I suppose an IR can't be far away?
I noticed that the mixtures seem to be full rich... How much do you lean?
It seems 20" is right for economy cruise in many aeroplanes. I use it in the 300hp Wilga leaned to 48 - 50 litres an hour and the Super Decathlon, 6.8 -6.9 USGPH.
I'm supposed to be coming down your way Thursday next week. In to Columbia Ca, O22.
In BC wondering wandering
Strangely, my old Bendix pressure carbs auto lean - it was the rage back in the 50's but didn't really catch on. It's based on air pressure and mine seems to work pretty good. One can test this by trying to lean at altitude - they immediately start to run rough.
IR is still a ways away. Financially this year hasn't been that good, so I can't train as much as I'd like. Should be done by end of year, though. Also, with age comes almost comical inability to remember stuff. Don't know how many times I've now flown and read about entering holds, still can't remember it if it's been more than a week. So every session is an exercise in re-learning and cramming. I can barely remember what I did yesterday.
JAA and FAA PPL, ASEL, AMEL.
Practice at home!
Draw the hold on a piece of paper and then get a model aeroplane and approach it from different directions.
Call entering the hold and then established in the hold.
At certain angles it does not matter whether you do a parallel or an offset entry so it doesn't have to be that precise!
Also practice enroute holds based on a DME position.
Think about the effects of wind and how the hold will look when you double the drift on the outbound leg, and how you would extend or shorten this leg to achieve one minute inbound.
One thing I've done is set a second VOR to ninety degrees from the inbound track so I get an abeam indication.
The mind is the best simulator and if you practice at home you'll save yourself a lot of money in the air.
For the mind itself, eat fish, and ride your bike!
In BC wondering wandering
Fantastic write up, showing the glamourous lifestylye of aircraft ownership. Brilliant.
Suiting the action to the words
In North America people live busy lives and many do so without passion.
I never did so much solo flying in England as I now do here, there are always friendly keen people to share trips with in Britain.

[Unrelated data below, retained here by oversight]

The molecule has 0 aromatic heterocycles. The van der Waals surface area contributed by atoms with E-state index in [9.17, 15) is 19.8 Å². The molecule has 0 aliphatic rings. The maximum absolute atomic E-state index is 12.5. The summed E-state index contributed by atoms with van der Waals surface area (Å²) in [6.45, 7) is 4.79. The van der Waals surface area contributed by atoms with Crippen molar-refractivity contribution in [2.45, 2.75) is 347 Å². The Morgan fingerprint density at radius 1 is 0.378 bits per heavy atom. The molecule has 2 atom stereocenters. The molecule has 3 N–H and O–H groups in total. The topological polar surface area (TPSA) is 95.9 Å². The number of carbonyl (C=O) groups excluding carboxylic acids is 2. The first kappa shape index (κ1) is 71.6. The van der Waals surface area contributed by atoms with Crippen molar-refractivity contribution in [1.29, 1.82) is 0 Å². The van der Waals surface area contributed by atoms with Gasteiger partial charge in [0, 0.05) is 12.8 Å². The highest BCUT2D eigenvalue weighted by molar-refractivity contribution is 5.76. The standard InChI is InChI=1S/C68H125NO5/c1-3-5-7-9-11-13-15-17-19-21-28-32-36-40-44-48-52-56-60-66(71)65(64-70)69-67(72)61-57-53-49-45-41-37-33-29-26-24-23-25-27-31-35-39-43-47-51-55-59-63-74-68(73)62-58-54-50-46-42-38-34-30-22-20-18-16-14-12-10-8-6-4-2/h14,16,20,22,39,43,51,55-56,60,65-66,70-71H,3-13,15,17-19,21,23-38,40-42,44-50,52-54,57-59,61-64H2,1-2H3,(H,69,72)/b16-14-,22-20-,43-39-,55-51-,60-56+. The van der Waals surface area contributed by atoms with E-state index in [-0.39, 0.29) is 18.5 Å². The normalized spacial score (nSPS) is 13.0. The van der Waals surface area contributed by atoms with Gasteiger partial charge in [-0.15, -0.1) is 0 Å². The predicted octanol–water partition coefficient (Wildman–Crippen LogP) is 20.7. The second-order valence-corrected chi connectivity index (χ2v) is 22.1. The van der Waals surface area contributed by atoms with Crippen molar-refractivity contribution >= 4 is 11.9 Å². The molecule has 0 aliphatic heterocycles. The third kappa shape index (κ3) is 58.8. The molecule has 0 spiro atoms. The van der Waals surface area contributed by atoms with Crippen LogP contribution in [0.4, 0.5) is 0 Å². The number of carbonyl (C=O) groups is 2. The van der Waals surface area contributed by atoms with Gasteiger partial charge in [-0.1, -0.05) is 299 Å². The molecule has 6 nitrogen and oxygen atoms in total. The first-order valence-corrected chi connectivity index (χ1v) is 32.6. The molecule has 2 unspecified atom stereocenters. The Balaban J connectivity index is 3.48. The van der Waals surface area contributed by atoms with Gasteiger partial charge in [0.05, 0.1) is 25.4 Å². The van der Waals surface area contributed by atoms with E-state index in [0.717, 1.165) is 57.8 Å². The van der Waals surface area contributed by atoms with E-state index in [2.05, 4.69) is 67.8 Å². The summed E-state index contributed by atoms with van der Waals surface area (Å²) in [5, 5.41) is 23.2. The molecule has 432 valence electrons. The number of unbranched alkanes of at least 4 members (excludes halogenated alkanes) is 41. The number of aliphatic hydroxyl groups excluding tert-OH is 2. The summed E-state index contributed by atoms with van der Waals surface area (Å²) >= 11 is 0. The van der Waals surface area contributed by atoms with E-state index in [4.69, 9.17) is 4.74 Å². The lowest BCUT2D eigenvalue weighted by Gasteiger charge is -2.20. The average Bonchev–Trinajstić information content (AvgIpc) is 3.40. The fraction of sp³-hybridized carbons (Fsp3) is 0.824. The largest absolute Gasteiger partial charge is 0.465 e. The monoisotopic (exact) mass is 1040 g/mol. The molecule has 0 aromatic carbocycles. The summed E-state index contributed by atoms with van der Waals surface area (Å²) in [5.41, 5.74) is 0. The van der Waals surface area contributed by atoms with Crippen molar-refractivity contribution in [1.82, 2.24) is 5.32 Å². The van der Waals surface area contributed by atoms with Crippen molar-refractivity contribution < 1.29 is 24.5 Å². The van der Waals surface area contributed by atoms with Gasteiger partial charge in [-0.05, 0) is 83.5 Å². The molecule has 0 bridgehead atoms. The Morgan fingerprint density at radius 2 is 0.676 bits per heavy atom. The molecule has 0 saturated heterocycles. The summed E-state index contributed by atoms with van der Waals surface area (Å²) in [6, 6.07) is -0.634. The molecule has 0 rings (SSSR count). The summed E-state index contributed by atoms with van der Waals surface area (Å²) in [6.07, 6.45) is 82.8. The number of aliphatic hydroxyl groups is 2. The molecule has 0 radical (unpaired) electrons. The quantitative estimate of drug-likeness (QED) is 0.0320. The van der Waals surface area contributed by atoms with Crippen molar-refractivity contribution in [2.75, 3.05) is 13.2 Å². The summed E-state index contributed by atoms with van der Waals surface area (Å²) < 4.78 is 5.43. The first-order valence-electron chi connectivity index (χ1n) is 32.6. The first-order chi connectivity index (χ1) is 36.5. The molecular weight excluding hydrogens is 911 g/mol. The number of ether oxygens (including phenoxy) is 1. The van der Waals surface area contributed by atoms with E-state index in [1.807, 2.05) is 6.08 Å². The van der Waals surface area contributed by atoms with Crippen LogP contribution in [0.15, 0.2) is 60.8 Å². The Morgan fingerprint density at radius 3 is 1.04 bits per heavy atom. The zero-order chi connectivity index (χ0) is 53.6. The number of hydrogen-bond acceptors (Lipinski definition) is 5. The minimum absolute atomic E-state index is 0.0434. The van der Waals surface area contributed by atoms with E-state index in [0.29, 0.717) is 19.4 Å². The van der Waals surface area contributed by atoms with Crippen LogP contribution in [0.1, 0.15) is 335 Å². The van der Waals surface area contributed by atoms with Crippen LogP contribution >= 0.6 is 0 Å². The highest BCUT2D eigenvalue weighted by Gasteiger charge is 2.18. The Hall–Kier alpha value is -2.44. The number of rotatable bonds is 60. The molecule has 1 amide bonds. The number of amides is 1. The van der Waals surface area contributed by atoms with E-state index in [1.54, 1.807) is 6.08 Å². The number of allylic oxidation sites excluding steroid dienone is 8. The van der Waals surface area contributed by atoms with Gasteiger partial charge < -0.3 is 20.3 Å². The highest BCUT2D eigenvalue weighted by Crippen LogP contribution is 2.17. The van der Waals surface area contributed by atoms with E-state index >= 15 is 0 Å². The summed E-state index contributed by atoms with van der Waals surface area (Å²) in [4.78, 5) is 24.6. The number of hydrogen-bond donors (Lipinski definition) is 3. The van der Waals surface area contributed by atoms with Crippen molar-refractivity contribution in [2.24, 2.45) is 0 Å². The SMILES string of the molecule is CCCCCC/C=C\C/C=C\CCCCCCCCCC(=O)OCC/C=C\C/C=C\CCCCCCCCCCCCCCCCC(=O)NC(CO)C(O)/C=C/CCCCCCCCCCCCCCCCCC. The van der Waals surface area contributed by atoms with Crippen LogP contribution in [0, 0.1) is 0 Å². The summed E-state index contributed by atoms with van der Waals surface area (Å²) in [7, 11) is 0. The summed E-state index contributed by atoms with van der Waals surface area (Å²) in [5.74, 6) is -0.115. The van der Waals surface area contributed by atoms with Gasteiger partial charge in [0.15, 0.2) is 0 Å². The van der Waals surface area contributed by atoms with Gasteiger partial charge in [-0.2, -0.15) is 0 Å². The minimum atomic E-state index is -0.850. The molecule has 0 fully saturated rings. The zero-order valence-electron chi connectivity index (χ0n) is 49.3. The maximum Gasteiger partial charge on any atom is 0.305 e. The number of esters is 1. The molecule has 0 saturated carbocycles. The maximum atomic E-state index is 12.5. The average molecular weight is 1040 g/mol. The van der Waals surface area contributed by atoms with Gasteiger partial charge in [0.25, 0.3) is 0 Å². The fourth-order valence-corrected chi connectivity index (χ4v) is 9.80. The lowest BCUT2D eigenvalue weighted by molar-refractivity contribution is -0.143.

But I did fly to Switzerland a couple of times alone, and afterward I'd hear: "you should have asked me".
Today I had planned to go and check the Chipmunk out prior to its planned trip to California later this week...
But it's difficult to get enthused about the long drive down Number 10 highway (it's not far, but it takes a long time), to pull the aeroplane out and go for a solo flight... Partly because I've gone back to winter mode; whereas I know sunset is after 9pm, it's so cold and grey outside I believe it's December!
North American society has become predominately disparate, with people off on their own... The internet dating services do well out of people who would historically meet at social gatherings...
If I drove down Number Ten, I'd pass the Delta Hall, a building still out in the countryside that's been there a long time.
One can imagine the dances that took place there perhaps when Boundary Bay was an RCAF base during the war, then through the fifties, when people were not so aware of television and the internet was science fiction.
That's gone with people on their computers as I am now, and a media that has made people so conscious of political correctness, and scared of speaking their minds and being themselves.
It's something very much on my mind.
I have the job of teaching people to become commercial pilots, with the very occasional person coming along with passion.
There's a lot to recommend flying in North America, and it is fantastic, but it is often a lonely pursuit.
In BC wondering wandering